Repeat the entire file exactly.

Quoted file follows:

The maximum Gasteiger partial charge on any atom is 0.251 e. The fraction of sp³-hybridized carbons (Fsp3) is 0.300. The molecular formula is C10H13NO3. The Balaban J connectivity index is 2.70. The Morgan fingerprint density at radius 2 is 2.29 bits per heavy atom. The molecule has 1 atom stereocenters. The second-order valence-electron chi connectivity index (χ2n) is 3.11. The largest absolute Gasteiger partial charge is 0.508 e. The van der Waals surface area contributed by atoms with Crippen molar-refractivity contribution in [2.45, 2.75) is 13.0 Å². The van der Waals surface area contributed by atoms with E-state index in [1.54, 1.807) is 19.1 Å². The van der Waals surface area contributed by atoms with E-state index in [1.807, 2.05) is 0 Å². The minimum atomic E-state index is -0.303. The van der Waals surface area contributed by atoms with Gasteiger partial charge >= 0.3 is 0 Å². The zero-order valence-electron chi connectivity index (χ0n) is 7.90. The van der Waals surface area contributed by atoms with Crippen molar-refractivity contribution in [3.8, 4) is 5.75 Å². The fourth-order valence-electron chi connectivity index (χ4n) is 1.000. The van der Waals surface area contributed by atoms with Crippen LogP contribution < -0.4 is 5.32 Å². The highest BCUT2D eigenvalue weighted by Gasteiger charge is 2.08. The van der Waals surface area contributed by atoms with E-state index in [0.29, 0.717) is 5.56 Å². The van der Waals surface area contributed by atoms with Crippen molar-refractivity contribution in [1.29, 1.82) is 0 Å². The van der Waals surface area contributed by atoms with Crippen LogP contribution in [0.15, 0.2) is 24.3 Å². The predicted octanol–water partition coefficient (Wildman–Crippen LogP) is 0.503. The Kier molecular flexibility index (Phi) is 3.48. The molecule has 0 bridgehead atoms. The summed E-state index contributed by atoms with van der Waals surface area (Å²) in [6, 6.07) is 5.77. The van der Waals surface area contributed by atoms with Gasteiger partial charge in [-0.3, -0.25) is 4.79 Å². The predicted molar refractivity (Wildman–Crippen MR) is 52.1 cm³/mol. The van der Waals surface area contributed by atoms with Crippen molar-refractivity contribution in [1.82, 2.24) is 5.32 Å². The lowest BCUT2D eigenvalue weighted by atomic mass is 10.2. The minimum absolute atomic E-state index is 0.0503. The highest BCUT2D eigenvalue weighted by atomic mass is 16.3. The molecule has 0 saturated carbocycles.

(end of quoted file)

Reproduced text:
The maximum Gasteiger partial charge on any atom is 0.251 e. The fraction of sp³-hybridized carbons (Fsp3) is 0.300. The molecular formula is C10H13NO3. The Balaban J connectivity index is 2.70. The Morgan fingerprint density at radius 2 is 2.29 bits per heavy atom. The molecule has 1 atom stereocenters. The second-order valence-electron chi connectivity index (χ2n) is 3.11. The largest absolute Gasteiger partial charge is 0.508 e. The van der Waals surface area contributed by atoms with Crippen molar-refractivity contribution in [2.45, 2.75) is 13.0 Å². The van der Waals surface area contributed by atoms with E-state index in [1.54, 1.807) is 19.1 Å². The van der Waals surface area contributed by atoms with E-state index in [1.807, 2.05) is 0 Å². The minimum atomic E-state index is -0.303. The van der Waals surface area contributed by atoms with Gasteiger partial charge >= 0.3 is 0 Å². The zero-order valence-electron chi connectivity index (χ0n) is 7.90. The van der Waals surface area contributed by atoms with Crippen molar-refractivity contribution in [3.8, 4) is 5.75 Å². The fourth-order valence-electron chi connectivity index (χ4n) is 1.000. The van der Waals surface area contributed by atoms with Crippen LogP contribution < -0.4 is 5.32 Å². The highest BCUT2D eigenvalue weighted by Gasteiger charge is 2.08. The van der Waals surface area contributed by atoms with E-state index in [0.29, 0.717) is 5.56 Å². The van der Waals surface area contributed by atoms with Crippen molar-refractivity contribution in [1.29, 1.82) is 0 Å². The van der Waals surface area contributed by atoms with Crippen LogP contribution in [0.15, 0.2) is 24.3 Å². The predicted octanol–water partition coefficient (Wildman–Crippen LogP) is 0.503. The Kier molecular flexibility index (Phi) is 3.48. The molecule has 0 bridgehead atoms. The summed E-state index contributed by atoms with van der Waals surface area (Å²) in [6, 6.07) is 5.77. The van der Waals surface area contributed by atoms with Gasteiger partial charge in [-0.3, -0.25) is 4.79 Å². The predicted molar refractivity (Wildman–Crippen MR) is 52.1 cm³/mol. The van der Waals surface area contributed by atoms with Crippen molar-refractivity contribution in [1.82, 2.24) is 5.32 Å². The lowest BCUT2D eigenvalue weighted by atomic mass is 10.2. The minimum absolute atomic E-state index is 0.0503. The highest BCUT2D eigenvalue weighted by atomic mass is 16.3. The molecule has 0 saturated carbocycles.